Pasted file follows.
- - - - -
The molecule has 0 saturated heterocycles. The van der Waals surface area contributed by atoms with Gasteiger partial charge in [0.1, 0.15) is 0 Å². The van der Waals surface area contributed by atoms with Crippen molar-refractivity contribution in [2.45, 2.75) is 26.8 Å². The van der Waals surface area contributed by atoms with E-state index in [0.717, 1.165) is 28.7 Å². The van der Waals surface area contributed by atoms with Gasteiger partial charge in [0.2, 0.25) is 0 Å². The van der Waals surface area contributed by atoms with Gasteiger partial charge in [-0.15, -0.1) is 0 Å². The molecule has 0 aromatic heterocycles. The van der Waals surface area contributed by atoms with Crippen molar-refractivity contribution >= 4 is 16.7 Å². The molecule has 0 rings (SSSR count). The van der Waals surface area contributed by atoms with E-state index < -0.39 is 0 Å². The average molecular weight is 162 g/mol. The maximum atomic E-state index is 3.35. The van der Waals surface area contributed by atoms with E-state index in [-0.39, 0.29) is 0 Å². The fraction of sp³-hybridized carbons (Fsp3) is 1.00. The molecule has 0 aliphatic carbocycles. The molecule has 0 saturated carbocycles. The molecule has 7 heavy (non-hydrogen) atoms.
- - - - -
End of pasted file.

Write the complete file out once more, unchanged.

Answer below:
The molecule has 0 saturated heterocycles. The van der Waals surface area contributed by atoms with Gasteiger partial charge in [0.1, 0.15) is 0 Å². The van der Waals surface area contributed by atoms with Crippen molar-refractivity contribution in [2.45, 2.75) is 26.8 Å². The van der Waals surface area contributed by atoms with E-state index in [0.717, 1.165) is 28.7 Å². The van der Waals surface area contributed by atoms with Gasteiger partial charge in [0.2, 0.25) is 0 Å². The van der Waals surface area contributed by atoms with Gasteiger partial charge in [-0.15, -0.1) is 0 Å². The molecule has 0 aromatic heterocycles. The van der Waals surface area contributed by atoms with Crippen molar-refractivity contribution >= 4 is 16.7 Å². The molecule has 0 rings (SSSR count). The van der Waals surface area contributed by atoms with E-state index < -0.39 is 0 Å². The average molecular weight is 162 g/mol. The maximum atomic E-state index is 3.35. The van der Waals surface area contributed by atoms with E-state index in [-0.39, 0.29) is 0 Å². The fraction of sp³-hybridized carbons (Fsp3) is 1.00. The molecule has 0 aliphatic carbocycles. The molecule has 0 saturated carbocycles. The molecule has 7 heavy (non-hydrogen) atoms.